As is the case with all disruptive inventions, the road to cloud computing is paved with resistance. Migrating to the cloud involves major change, not just in equipment and software, but in the way IT operates and is managed, and some companies are reluctant to take the plunge, for a variety of reasons.
Larry Walsh at Channelnomics likens resistance to the cloud to folks’ resistance to using telephones when they became readily available. Disruptive technology is an unknown and can be scary. And besides – why change the way you’ve been doing things after investing years of money and manpower?
According to Walsh, IT directors and C-suite executives are fighting adoption because of security, reliability and accessibility issues. But these are really excuses when the real resistance comes from a fear of change. Migrating to the cloud means changing the way IT is run and consequently giving up investments in infrastructure and administration. Many companies are ultimately scared to take the plunge.
“For businesses, cloud changes management,” writes Walsh. “No longer are IT teams spending countless hours evaluating, testing and configuring hardware and software to an optimal state. No longer will they gear up for major rollouts of application updates and patching cycles. No longer will they have to worry about the physical footprint of data centers. The cloud disrupts the human and technology paradigm, in which we’ve all become accustomed.”
That disruption has also caused IT staff to fear for their jobs. At this week’s VMware World conference in Barcelona, VMware regional manager for Africa Wayne Biehn said this fear has held back virtualization and cloud computing adoption in developed countries.
“In the developed world, the siloed cultures of computing, applications, storage, networking and security creates job security for these guys because they have their own silos of expertise,” said Biehn. “They see automation as a threat when in fact it’s an enabler and a liberator, allowing all these siloed teams to work together as a true team for the first time.”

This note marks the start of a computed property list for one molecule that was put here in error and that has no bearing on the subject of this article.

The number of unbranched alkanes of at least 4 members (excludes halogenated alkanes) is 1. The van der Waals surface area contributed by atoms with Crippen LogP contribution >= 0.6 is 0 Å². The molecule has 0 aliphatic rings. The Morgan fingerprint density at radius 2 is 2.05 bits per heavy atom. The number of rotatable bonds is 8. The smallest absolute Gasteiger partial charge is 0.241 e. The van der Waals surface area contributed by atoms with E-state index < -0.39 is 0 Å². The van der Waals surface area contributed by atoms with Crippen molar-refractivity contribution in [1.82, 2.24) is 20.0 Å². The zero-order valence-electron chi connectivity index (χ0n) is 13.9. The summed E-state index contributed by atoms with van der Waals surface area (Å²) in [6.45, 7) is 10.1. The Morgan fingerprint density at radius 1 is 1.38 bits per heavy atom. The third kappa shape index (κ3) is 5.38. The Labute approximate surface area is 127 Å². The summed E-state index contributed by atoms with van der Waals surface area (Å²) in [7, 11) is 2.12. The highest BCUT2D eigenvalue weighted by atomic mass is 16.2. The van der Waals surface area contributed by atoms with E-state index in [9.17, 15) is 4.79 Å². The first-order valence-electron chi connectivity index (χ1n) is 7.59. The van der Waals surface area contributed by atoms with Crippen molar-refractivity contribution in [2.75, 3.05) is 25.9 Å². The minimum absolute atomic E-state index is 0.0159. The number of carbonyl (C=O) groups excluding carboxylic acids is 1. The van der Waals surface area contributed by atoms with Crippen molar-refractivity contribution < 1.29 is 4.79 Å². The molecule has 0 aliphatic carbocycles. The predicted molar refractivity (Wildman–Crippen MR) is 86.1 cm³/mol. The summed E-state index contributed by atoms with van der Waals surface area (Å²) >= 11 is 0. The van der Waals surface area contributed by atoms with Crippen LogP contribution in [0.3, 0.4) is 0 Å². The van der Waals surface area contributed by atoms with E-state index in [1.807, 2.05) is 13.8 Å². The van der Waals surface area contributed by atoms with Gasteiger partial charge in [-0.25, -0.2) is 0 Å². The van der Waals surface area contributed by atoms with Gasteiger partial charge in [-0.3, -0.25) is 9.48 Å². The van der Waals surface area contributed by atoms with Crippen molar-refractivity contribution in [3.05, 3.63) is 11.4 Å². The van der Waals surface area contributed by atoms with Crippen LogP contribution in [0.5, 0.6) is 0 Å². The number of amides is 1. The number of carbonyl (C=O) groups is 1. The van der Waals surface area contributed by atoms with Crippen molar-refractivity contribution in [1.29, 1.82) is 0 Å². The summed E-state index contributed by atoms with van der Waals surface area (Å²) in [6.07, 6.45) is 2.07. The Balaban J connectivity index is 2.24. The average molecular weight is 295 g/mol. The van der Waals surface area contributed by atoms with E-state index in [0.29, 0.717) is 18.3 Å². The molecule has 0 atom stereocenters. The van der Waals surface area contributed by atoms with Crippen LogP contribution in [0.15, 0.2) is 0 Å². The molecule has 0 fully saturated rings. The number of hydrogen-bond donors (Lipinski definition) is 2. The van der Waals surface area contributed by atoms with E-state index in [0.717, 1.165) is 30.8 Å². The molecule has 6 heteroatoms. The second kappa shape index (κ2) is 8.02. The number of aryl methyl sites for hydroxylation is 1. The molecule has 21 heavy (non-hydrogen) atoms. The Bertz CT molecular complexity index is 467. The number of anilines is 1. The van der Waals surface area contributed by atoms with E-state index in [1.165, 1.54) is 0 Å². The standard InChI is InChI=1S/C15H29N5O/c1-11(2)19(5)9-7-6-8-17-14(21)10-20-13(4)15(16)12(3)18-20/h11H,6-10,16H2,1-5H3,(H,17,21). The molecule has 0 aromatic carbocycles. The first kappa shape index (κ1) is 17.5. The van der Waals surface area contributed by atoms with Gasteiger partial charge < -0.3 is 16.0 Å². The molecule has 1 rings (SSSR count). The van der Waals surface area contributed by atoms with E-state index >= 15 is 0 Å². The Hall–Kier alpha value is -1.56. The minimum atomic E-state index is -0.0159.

Walsh’s comparison of cloud computing adoption to acceptance of the telephone reminds me of my early days working on Internet Telephony magazine, back in 1998. VoIP was just coming out of hobbyist mode and tech companies were scrambling to figure out how to improve and market “next-gen” IP products and services to the enterprise. Back then, I couldn’t have imagined where the communications space would be 15 years later.
Having recently read Gartner’s (News - Alert) report on disruptive technologies for 2014, I have trouble envisioning where the market will be in the next few years – let alone the next 15. So, while companies may be putting up resistance to cloud adoption for the time being, that resistance will ultimately be worn down as the benefits of migrating to the cloud outweigh the perceived benefits of holding onto legacy equipment, and a legacy mindset.
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